The US has sustained a series of energy bills with the intention to foster energy efficiency. But they have caused lots of headaches for consumers and are likely to cost a lot of money. Rent seeking special interests from the burgeoning eco business are rolling their pork barrels all over the place. Just look at the 1992 US Energy Policy Act.
Implemented in 1994 it forced millions of Americans to install water-saving toilets. But they performed so badly that people mostly had to flush twice, actually increasing water usage. Or the 2005 energy law that prescribed that agricultural-based ethanol must be mixed into the gasoline supply. Since then we learned that the energy and water needed to produce ethanol is huge, and also that biofuel production has driven up food prices. On top of that, ethanol generates less energy during combustion because unlike fossil petrol it is already partly oxygenated.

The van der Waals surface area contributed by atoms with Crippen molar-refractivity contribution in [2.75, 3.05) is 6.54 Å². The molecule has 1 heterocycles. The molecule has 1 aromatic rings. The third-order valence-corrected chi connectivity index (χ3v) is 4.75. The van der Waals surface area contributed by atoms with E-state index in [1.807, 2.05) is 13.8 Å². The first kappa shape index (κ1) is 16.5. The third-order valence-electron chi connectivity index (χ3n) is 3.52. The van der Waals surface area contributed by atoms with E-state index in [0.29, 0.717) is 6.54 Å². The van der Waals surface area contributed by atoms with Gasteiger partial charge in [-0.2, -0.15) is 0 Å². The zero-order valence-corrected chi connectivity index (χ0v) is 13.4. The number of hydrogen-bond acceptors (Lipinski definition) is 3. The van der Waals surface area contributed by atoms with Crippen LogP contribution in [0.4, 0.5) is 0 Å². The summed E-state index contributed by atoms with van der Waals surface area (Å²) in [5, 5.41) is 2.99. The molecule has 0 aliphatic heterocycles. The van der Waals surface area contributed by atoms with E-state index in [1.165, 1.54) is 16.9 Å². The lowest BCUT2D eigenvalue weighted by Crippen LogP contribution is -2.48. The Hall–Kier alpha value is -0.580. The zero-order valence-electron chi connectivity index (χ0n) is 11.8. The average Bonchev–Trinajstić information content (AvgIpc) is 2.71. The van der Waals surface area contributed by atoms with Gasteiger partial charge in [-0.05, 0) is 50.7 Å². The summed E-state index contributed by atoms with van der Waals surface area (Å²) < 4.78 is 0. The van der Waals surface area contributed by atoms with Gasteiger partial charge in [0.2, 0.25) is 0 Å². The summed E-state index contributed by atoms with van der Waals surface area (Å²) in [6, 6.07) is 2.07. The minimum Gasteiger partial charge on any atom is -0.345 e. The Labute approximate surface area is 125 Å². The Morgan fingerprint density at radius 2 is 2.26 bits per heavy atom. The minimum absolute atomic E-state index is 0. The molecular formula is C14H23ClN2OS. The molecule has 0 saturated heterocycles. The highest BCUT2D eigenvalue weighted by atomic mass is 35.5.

Despite these well documented shortcomings the latest US energy bill, which just passed Congress, includes a fivefold increase of ethanol in the gasoline mix. Other provisions likely to backfire are for new, supposedly energy efficient devices such as new light bulbs, boilers, refrigerators, dishwashers, cloth washers and air conditioners. Ben Lieberman, a senior policy analyst at the Heritage Foundation, got it right when he said  the following:
There shouldn’t be any mystery why these laws fail. They all involve Congress trying to force the public into using something the market place has rejected. If newfangled toilets or increased ethanol usage actually made sense, they would catch on without heavy-handed government mandates. Ditto the required modifications to appliances. More often than not, this kind of government interference with the free market works to the detriment of consumers. Washington may think it is passing energy bills, but all it’s really doing is proving the law of unintended consequences.